The Oxbow Lakes are especially good places to watch waterbirdspoised to catch fish along the shallow edges. The lakes are also prime fishing areas for otters and flat-headed cats.
The Menanggul tributary can be reached by a 5-minute boat ride from Sukau. It’s a lovely narrow river which is very important for wildlife. Proboscis monkeys are a common feature, and there are usually opportunity to spot monitor lizards, macaques, kingfishers, hornbill and occasionally even crocodiles.
Gomantong Hill is the largest limestone outcrop in the area and contains at least nine caves. For century, the Gomantong Caves have been renowned for the valuable edible bird’s nests made by two species of swiftlets that roost in the caves. During the harvesting months, visitors may be able to witness the bird’s nests collectors in action.
The cave is definitely an uninviting place, with thousands of bats, the smell of guano and the variety of “creepy crawlies” lurking around.
However, for these creatures, caves are home – they provide a sanctuary from predators and a secure place to raise their young. Predatory civets, cats and even snakes have been spotted. They are an important part of swiftlet ecology as the weaker birds are removed, allowing stronger traits for survival to be selected within the population. Fallen bats and swiftlets are also important part of diet of invertebrates, such are the cave cockroaches, spiders, carrion beetles, crickets, centipedes and scorpions.
Abai village is the nearest access to Lower Kinabatangan Segama Wetlands, located 40km or about an hour’s boat ride from Sandakan harbour.
Abai is considered to be one of the most picturesque of the Kinabatangan settlements.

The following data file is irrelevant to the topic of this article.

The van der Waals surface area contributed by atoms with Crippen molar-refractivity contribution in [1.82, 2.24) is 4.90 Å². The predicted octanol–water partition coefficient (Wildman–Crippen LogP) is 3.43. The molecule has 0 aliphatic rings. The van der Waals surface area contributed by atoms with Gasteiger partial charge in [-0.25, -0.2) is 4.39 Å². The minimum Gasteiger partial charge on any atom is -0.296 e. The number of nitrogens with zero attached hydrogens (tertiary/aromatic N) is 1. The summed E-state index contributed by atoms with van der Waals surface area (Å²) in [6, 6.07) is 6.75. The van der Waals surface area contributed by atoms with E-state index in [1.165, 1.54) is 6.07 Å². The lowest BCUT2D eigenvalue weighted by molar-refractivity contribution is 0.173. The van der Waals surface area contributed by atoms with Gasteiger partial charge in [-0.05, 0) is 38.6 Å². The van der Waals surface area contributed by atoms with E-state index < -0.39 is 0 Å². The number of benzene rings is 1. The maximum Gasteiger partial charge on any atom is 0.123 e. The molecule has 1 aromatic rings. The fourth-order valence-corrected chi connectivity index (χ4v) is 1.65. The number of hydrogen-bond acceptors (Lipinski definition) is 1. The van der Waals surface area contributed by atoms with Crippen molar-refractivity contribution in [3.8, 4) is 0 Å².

Abai is an excellent site to observe the array of methods the locals use to fish in the river and nearby oxbow lake. The Abai oxbow lake, also called Pitas Lake, is a wonderful place to view birdlife. Water birds like the oriental darter, egrets, storks, and kingfishers are a common sight at the lake. The lake is only few minute boat ride from the lodges and is best visited in the early morning.
The forest around Abai is also reported to be the habitat of orangutans and Bornean elephants.
Many other animals may be spotted from the main river on a journey upstream to the village of Sukau. As with all areas in the lower Kinabatangan, the more time spent on the river, the better the chance of being rewarded with glimpse of wildlife.
The first tourist lodges on the Kinabatangan River opened around the kampung of Sukau, 134km from Sandakan by road or 87km by boat. Sukau Village on the Kinabatangan River is the easiest place to reach and it’s particularly popular among travellers.
Sukau village has become one of the main nature and eco-tourism centre in Sabah.
The Orang Sungai, literally ‘River People’, is one of Sabah’s more than 30 ethnic groups. They have their own language and traditional practices and beliefs and have traditionally lived in small groups in the rural areas along the Kinabatangan River, Paitan, Labuk and Kudat.
The Orang Sungai of the Kinabatangan are of mixed ancestry. Many are descendant from the true natives such as the Tambanua, Idahanand Dusun, and others ethnics groups such as the Suluk, Kagayan, Bugis and Chinese.
The Orang Sungai still live in scattered settlements along the Kinabatangan River.